March 30, 2012 § 1 Comment
Antibiotics are a class of drugs designed to eliminate bacteria and cure bacterial infections–such as appendicitis, tuberculosis, sinus infections, pneumonia, syphilis and scarlet fever. However, despite their sweeping benefits, antibiotics are quite fickle and have their detriments. In a NYTimes article last year, Jane R. Brody summed up the problem when she stated that, “antibiotics are frequently misused — overprescribed or incorrectly taken by patients… As a result, lifesaving antibacterial drugs lose effectiveness faster than new ones are developed to replace them.” Or, as Shaikh mentions in her book, “if [antibiotics] are used incorrectly, bacteria becomes resistant to them. This happens when someone takes antibiotics for an illness not caused by bacteria, or when a patient fails to finish the full course of antibiotics that is prescribed. The misuse kills the bacteria that are easily affected by antibiotics, leaving the stronger bacteria to multiply and outbreed the weak ones. As a result, more and more bacteria are resistant to antibiotics.”
According to the CDC, this creeping phenomenon of antibiotic resistance is one of the world’s most pressing public health problems. One estimate suggests that our current antibiotics could cease to work in as little as 10 years “completely” (Shaikh).
I didn’t know these particulars regarding antibiotics until just recently…and my ignorance had ramifications.
During the exam period of my Master’s degree, I was unfortunate enough to come down with bronchitis first, and then with some strange, drowse-enducing illness that caused all my glands and eyelids to swell far beyond normal measure. At the doctor’s office I was quickly prescribed an antibiotic, and sent on my way. Five days later I deemed the antibiotic unuseful, and stopped taking it. I returned to the doctor’s office a week later with worsened symptoms, and was prescribed yet another antibiotic. Once again, the same process ensued. And again. Finally I was prescribed a fourth antibiotic, to which I had an immediate allergic reaction. That’s when I swore off the drugs for this illness.
Two weeks later however, burdened with studies and falling behind, I was still sick. Using webmd (not recommended), I diagnosed myself with mononucleosis (aptly called “glandular fever” in the UK), but I wanted to be sure. I confidently prodded the doctors to run a blood test. They did so, and I was officially diagnosed with glandular fever a few days later. The doctors then informed me that “the antibiotics didn’t work because antibiotics don’t work for glandular fever.”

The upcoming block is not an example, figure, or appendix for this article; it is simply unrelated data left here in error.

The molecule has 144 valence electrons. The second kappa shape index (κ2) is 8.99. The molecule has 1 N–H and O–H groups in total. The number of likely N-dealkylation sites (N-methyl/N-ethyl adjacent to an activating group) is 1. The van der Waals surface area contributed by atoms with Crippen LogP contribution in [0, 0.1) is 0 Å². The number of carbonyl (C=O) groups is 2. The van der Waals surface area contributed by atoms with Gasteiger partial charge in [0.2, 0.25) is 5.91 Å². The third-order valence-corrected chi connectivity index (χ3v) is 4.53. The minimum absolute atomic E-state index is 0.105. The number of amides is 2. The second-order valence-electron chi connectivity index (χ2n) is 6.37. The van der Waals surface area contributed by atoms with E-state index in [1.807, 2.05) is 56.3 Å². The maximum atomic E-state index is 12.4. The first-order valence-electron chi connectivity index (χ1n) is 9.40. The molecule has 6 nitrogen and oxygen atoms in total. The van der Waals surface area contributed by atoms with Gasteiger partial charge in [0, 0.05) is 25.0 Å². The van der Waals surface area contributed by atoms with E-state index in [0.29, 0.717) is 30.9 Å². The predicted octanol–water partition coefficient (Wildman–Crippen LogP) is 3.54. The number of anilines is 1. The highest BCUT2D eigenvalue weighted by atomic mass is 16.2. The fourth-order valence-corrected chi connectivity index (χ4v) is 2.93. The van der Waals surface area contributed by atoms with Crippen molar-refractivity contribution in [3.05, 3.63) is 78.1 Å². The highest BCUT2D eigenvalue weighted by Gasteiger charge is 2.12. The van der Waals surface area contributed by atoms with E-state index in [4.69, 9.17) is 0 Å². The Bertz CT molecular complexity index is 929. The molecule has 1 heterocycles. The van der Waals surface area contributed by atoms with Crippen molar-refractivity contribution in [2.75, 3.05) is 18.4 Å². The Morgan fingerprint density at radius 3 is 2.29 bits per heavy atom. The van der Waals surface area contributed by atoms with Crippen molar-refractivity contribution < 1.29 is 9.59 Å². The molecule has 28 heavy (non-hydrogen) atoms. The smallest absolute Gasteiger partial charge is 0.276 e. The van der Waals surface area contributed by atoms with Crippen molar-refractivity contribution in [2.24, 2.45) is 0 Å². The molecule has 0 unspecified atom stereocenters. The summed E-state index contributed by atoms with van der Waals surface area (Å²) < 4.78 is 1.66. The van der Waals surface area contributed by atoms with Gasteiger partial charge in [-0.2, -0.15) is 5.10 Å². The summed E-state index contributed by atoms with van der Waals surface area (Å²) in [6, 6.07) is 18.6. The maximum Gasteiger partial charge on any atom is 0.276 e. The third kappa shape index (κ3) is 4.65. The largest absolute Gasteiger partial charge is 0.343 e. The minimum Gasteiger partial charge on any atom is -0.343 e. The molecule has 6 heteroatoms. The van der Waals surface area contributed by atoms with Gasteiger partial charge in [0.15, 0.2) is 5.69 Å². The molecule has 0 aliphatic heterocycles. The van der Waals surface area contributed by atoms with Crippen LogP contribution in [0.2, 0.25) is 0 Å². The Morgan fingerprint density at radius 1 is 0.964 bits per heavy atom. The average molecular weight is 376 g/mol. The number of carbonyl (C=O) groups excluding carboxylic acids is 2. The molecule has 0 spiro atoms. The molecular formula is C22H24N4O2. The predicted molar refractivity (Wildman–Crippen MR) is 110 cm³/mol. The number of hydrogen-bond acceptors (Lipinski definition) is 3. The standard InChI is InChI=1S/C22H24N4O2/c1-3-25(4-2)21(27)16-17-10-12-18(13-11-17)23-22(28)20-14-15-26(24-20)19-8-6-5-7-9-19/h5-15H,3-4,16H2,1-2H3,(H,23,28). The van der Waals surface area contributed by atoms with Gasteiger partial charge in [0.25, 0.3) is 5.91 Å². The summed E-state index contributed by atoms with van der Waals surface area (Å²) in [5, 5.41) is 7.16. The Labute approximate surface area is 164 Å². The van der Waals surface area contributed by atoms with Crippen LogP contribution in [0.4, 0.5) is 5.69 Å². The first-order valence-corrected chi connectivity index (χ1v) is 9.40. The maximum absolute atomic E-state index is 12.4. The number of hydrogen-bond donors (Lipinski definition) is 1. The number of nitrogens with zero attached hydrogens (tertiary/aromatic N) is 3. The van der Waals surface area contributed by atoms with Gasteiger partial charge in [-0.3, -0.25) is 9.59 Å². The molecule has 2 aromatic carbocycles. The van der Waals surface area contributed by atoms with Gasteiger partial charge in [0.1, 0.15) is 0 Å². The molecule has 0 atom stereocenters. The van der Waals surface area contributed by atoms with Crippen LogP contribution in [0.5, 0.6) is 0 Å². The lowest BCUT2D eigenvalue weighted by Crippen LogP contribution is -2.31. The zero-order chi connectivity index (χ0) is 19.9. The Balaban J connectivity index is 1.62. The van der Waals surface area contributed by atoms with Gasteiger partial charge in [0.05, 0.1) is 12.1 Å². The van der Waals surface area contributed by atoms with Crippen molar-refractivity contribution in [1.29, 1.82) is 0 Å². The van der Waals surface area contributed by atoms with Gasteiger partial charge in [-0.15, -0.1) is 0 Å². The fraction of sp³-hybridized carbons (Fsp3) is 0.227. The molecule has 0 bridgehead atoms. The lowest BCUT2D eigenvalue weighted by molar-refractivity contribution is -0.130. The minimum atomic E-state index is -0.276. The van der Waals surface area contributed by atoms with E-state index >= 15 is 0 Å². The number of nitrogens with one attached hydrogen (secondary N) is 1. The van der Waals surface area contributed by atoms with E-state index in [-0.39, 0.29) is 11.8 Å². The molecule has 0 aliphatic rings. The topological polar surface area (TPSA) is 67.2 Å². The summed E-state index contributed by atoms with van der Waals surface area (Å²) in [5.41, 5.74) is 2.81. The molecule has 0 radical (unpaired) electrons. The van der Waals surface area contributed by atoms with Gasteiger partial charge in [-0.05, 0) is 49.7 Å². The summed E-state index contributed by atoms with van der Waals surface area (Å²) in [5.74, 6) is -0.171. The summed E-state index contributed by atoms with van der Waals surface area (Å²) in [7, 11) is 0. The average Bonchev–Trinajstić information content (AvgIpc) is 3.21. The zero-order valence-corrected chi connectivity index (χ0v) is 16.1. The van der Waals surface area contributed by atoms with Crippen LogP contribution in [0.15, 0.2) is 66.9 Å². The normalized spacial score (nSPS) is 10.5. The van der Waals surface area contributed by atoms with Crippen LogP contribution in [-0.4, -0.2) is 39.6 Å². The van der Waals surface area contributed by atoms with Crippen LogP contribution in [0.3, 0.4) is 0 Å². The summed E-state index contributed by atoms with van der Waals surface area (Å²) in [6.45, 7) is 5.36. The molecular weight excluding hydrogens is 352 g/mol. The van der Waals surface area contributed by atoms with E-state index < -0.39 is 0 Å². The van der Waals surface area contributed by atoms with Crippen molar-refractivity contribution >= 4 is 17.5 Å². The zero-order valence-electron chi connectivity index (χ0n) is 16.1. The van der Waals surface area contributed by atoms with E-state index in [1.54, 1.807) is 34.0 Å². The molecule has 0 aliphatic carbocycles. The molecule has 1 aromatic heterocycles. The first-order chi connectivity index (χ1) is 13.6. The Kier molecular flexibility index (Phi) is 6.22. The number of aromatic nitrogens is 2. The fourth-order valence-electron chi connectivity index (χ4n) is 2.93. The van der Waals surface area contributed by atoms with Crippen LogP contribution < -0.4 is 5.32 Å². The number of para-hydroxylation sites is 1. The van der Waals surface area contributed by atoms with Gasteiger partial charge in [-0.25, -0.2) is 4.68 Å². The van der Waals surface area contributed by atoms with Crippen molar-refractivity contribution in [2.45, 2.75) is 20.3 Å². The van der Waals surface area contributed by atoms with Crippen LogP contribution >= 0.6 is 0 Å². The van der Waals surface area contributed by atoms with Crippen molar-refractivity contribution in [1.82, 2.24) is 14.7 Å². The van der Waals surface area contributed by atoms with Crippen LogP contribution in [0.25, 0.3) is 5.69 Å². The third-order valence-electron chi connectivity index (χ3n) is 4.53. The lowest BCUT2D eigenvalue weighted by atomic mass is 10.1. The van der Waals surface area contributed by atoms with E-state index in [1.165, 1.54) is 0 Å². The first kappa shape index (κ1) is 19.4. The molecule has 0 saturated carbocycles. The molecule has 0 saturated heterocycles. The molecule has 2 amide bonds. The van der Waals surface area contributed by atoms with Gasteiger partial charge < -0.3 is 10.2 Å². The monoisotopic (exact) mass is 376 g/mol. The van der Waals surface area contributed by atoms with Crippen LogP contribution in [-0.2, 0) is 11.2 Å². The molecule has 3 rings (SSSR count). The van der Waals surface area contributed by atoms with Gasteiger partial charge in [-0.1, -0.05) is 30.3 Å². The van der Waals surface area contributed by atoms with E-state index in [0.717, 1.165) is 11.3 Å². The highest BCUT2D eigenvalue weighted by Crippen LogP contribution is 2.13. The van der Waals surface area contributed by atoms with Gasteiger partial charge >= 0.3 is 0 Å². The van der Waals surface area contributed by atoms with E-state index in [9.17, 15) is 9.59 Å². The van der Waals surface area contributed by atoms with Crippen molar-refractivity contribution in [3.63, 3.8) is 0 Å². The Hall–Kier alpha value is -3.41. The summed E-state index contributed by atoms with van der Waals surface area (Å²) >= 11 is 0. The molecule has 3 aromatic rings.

We see from my naive and unfortunate example that at least two cardinal rules were broken:
1. I was perscribed antibiotics for an illness not caused by bacteria, and
2. I was not instructed to finish the full dose of my antibiotic prescription–whether or not it seemed to be working
Now surely mine is an extreme example (then again, surely there are many much worse), nevertheless it highlights a social problem. Doctors must verify bacterial infections before prescribing antibiotics; they also must apprise patients of the need to finish the full cycle of prescriptions. Patients, on the other hand, must stop insisting on antibiotic prescriptions to treat every minor soar throats and tooth ache. If the current antibiotics stop working and no resistance resistant antibiotics are developed to replace them, we could face a world in rewinder, where scarlet fever, tuberculosis, and other such illnesses are once again very, very dangerous.
It may not be profitable for pharmaceutical companies to produce them now, but antibiotic will be invaluable in the future.
To learn more on an introductory level about this topic (for example, about the antibiotic resistant gene NDM-1 that has recently arisen in India, Pakistand and the UK) and other global health issues, I suggest reading What’s Killing Us (which will take about two hours) or scouring BJM for recent studies. The Robert Wood Johnson Foundation is also a great place of access to modern information about this issue.
This bell tolls for everyone, everywhere. We can contract bacterial illnesses quite easily.